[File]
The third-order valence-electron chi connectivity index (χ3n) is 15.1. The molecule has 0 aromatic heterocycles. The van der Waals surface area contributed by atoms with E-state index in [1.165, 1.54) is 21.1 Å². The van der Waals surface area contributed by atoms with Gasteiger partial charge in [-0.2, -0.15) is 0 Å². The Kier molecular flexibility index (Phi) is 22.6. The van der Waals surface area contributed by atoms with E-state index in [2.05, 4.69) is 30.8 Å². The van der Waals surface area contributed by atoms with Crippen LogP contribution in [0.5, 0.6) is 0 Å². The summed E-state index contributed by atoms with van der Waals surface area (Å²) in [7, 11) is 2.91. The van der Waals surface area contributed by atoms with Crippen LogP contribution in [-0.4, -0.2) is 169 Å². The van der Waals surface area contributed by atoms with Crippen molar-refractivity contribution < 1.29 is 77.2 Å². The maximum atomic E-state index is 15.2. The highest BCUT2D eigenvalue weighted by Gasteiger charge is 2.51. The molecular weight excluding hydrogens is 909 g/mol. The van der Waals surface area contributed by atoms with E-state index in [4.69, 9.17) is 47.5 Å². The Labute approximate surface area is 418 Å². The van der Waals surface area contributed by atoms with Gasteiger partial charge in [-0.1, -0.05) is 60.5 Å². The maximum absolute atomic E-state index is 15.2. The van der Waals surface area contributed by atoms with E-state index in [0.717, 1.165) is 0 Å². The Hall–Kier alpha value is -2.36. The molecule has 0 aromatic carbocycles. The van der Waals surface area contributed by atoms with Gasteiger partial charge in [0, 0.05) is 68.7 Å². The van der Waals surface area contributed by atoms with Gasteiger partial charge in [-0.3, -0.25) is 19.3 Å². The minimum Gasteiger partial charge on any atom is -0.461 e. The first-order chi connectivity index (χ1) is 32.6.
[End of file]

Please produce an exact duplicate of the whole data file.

The third-order valence-electron chi connectivity index (χ3n) is 15.1. The molecule has 0 aromatic heterocycles. The van der Waals surface area contributed by atoms with E-state index in [1.165, 1.54) is 21.1 Å². The van der Waals surface area contributed by atoms with Gasteiger partial charge in [-0.2, -0.15) is 0 Å². The Kier molecular flexibility index (Phi) is 22.6. The van der Waals surface area contributed by atoms with E-state index in [2.05, 4.69) is 30.8 Å². The van der Waals surface area contributed by atoms with Crippen LogP contribution in [0.5, 0.6) is 0 Å². The summed E-state index contributed by atoms with van der Waals surface area (Å²) in [7, 11) is 2.91. The van der Waals surface area contributed by atoms with Crippen LogP contribution in [-0.4, -0.2) is 169 Å². The van der Waals surface area contributed by atoms with Crippen molar-refractivity contribution < 1.29 is 77.2 Å². The maximum atomic E-state index is 15.2. The highest BCUT2D eigenvalue weighted by Gasteiger charge is 2.51. The molecular weight excluding hydrogens is 909 g/mol. The van der Waals surface area contributed by atoms with E-state index in [4.69, 9.17) is 47.5 Å². The Labute approximate surface area is 418 Å². The van der Waals surface area contributed by atoms with Gasteiger partial charge in [-0.1, -0.05) is 60.5 Å². The maximum absolute atomic E-state index is 15.2. The van der Waals surface area contributed by atoms with E-state index in [0.717, 1.165) is 0 Å². The Hall–Kier alpha value is -2.36. The molecule has 0 aromatic carbocycles. The van der Waals surface area contributed by atoms with Gasteiger partial charge in [0, 0.05) is 68.7 Å². The van der Waals surface area contributed by atoms with Gasteiger partial charge in [-0.3, -0.25) is 19.3 Å². The minimum Gasteiger partial charge on any atom is -0.461 e. The first-order chi connectivity index (χ1) is 32.6.